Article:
Rio Grande del Norte National Monument. BLM PhotoSusan Torres with the New Mexico Wildlife Federation said the current administration has demonstrated it is not friendly to public lands, and that’s why the legislation is needed.

“So much of the bill focuses on cultural preservation and working with the inter-tribal coalitions to make sure that the sacred sites are protected,” Torres said.

Pressure on Congress to strengthen the original Antiquities Act began building after President Donald Trump signed executive orders in 2017 that eliminated more than 2 million acres from two national monuments in Utah. The executive orders would open both monuments to extractive industries.  The Trump administration has argued that monument designations currently include more land than is needed.

The 2018 Antiquities Act would require that monuments receive protections to ensure that no new extraction claims and grazing allotments be allowed, while honoring existing claims in those areas. Torres said without improvements to the century-old law, New Mexico’s monuments will remain vulnerable.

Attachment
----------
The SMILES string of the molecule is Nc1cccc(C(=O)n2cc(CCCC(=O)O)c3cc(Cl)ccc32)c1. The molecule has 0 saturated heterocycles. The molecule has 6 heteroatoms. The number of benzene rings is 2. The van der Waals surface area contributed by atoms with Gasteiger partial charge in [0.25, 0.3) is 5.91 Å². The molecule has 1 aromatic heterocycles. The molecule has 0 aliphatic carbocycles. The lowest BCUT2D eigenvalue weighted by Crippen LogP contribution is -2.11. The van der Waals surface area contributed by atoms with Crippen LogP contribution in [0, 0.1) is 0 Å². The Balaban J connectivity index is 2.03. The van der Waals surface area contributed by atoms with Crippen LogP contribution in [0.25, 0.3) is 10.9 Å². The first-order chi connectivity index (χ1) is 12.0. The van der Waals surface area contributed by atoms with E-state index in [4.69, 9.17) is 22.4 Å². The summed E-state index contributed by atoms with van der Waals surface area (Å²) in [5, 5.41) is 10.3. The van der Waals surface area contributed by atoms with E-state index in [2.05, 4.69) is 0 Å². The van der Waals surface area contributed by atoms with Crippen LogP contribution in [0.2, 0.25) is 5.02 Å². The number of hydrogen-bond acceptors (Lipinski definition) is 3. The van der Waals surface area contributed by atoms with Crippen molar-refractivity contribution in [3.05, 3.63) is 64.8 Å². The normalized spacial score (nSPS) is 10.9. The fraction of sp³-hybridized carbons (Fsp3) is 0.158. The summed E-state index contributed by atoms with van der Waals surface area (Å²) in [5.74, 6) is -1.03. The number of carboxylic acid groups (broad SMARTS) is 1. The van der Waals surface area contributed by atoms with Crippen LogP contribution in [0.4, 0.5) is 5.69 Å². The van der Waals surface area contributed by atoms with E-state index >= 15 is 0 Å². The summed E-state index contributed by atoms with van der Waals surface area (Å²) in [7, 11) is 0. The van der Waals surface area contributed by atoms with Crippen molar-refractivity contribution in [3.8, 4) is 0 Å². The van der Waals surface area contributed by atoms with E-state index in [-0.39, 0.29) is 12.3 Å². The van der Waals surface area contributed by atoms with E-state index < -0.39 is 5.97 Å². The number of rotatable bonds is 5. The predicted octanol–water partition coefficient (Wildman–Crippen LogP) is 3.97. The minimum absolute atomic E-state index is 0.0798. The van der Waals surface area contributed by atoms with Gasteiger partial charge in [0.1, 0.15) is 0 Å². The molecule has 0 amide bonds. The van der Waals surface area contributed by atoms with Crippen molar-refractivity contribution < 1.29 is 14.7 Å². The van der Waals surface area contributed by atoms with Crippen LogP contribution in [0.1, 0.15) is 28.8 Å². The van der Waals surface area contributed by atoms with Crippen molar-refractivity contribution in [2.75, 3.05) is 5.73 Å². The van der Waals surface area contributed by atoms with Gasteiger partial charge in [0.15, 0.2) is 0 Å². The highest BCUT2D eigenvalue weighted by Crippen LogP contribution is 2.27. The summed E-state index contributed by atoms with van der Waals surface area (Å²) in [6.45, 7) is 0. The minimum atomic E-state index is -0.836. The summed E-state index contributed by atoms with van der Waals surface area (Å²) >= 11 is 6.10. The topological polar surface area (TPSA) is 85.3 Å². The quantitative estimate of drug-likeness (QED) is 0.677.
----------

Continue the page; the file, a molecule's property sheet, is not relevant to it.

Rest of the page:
“Ever since the Organ Mountains Desert Peaks and Rio Grande del Norte (pictured) were designated as monuments, tourism has gone up in those areas,” she said. “So all of those monument designations have been huge for those local communities.”

Organ Mountains and Rio Grande del Norte have so far escaped any reduction in size since the administration’s review of monuments. Torres said outdoor recreation generates nearly $10 billion a year in the state and is directly responsible for almost 100,000 jobs.

Roz Brown, Public News Service – NM

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Video of the Week

This week’s video features Rio Grande del Norte National Monument in New Mexico.   When the video was created in 2012, Congress was considering designating it a National Conservation Area. Now,  it is a National Monument created under the Antiquities Act of 1906.  Enjoy!

www.youtube.com/watch?v=vj7iHTMa4ac


 

This newsletter is compiled by Jerry Haugen and brought to you by